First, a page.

Repurposed Military Installations -- Sometimes not just the only and a GREAT option for preserving historical structures!
One way to preserve a building or site not able or desired to continue in the purpose for which it was constructed it to repurpose it. We do often see historic buildings become museums, apartments or offices, while, unfortunately, we also see other historic buildings fall into disrepair, while still others are torn down to make way for new construction.
Well, in NC, one fort built in the early 19th century became a Baptist retreat -- Before the Baptists, Fort Caswell played role in 3 wars.
Of course, this got me curious to know what other creative ways military installations have been repurposed. War and Peace: 15 Repurposed Military Structures illustrates just a few of the really interesting way that some facilities have been repupurposed.
The reality is that if we want to preserve some elements of historical architecture for future generations to enjoy, repurposing is not just an option and necessary.
What repurposed military facility or building are you aware of?
Editor’s Note: Check out past Upfront with NGS articles on Preservation here.
copyright © National Genealogical Society, 3108 Columbia Pike, Suite 300, Arlington, Virginia 22204-4370. http://www.ngsgenealogy.org.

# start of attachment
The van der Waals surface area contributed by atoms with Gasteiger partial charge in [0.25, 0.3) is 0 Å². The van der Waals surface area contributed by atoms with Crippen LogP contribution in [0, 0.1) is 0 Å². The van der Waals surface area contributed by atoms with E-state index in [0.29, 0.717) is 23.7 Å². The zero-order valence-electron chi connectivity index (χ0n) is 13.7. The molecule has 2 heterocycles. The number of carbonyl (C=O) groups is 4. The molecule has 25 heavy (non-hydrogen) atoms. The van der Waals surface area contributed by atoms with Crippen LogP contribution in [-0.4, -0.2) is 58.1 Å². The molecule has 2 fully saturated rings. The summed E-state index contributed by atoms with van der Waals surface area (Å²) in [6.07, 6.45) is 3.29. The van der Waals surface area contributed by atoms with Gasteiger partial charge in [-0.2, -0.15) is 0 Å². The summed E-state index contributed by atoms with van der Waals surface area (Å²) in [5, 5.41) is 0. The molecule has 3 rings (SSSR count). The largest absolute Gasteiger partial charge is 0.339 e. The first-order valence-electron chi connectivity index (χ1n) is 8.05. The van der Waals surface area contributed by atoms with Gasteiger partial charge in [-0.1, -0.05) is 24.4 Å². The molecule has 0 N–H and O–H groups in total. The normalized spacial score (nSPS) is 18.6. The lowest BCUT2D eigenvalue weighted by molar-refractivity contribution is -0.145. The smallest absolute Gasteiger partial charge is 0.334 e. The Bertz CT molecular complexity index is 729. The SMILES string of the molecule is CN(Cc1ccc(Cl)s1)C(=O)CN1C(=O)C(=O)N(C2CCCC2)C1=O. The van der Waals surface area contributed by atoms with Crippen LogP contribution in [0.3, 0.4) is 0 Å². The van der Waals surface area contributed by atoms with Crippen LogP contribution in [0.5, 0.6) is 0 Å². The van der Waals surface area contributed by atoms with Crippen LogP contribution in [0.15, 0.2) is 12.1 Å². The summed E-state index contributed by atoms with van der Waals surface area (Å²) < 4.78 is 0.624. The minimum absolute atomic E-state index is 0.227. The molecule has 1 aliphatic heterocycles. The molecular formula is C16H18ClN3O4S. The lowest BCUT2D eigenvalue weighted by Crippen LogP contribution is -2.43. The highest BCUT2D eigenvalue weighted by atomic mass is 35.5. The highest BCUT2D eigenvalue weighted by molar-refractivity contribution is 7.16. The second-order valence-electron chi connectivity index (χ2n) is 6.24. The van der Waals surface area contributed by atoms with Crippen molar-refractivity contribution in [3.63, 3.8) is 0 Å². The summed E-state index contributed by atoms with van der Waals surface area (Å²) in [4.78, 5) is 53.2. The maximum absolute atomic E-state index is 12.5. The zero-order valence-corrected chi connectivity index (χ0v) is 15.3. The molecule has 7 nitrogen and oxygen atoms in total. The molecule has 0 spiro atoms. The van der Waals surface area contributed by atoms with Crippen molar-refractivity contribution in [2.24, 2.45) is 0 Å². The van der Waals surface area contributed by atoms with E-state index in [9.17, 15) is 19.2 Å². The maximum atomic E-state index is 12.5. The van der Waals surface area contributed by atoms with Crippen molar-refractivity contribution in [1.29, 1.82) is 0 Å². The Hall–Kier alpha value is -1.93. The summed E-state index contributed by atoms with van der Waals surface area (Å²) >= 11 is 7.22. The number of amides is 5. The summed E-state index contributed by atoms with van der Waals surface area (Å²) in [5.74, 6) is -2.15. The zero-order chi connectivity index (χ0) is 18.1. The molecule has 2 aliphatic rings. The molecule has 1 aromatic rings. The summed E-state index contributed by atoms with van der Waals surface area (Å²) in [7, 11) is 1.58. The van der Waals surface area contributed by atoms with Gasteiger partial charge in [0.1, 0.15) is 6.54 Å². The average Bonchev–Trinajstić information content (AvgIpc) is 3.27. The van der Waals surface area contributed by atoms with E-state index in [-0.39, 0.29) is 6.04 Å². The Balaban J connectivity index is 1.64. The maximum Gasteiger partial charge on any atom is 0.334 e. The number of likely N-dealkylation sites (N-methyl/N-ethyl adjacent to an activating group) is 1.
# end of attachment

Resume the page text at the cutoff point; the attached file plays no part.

NGS does not imply endorsement of any outside advertiser or other vendors appearing in this blog. Any opinions expressed by guest authors are their own and do not necessarily reflect the view of NGS.
Republication of UpFront articles is permitted and encouraged for non-commercial purposes without express permission from NGS. Please drop us a note telling us where and when you are using the article. Express written permission is required if you wish to republish UpFront articles for commercial purposes. You may send a request for express written permission to [email protected]. All republished articles may not be edited or reworded and must contain the copyright statement found at the bottom of each UpFront article.
Think your friends, colleagues, or fellow genealogy researchers would find this blog post interesting? If so, please let them know that anyone can read past UpFront with NGS posts or subscribe!
Suggestions for topics for future UpFront with NGS posts are always welcome. Please send any suggested topics to [email protected]
Unless indicated otherwise or clearly an NGS Public Relations piece, Upfront with NGS posts are written by Diane L Richard, editor, Upfront with NGS.
Want to learn more about interacting with the blog, please read Hyperlinks, Subscribing and Comments -- How to Interact with Upfront with NGS Blog posts!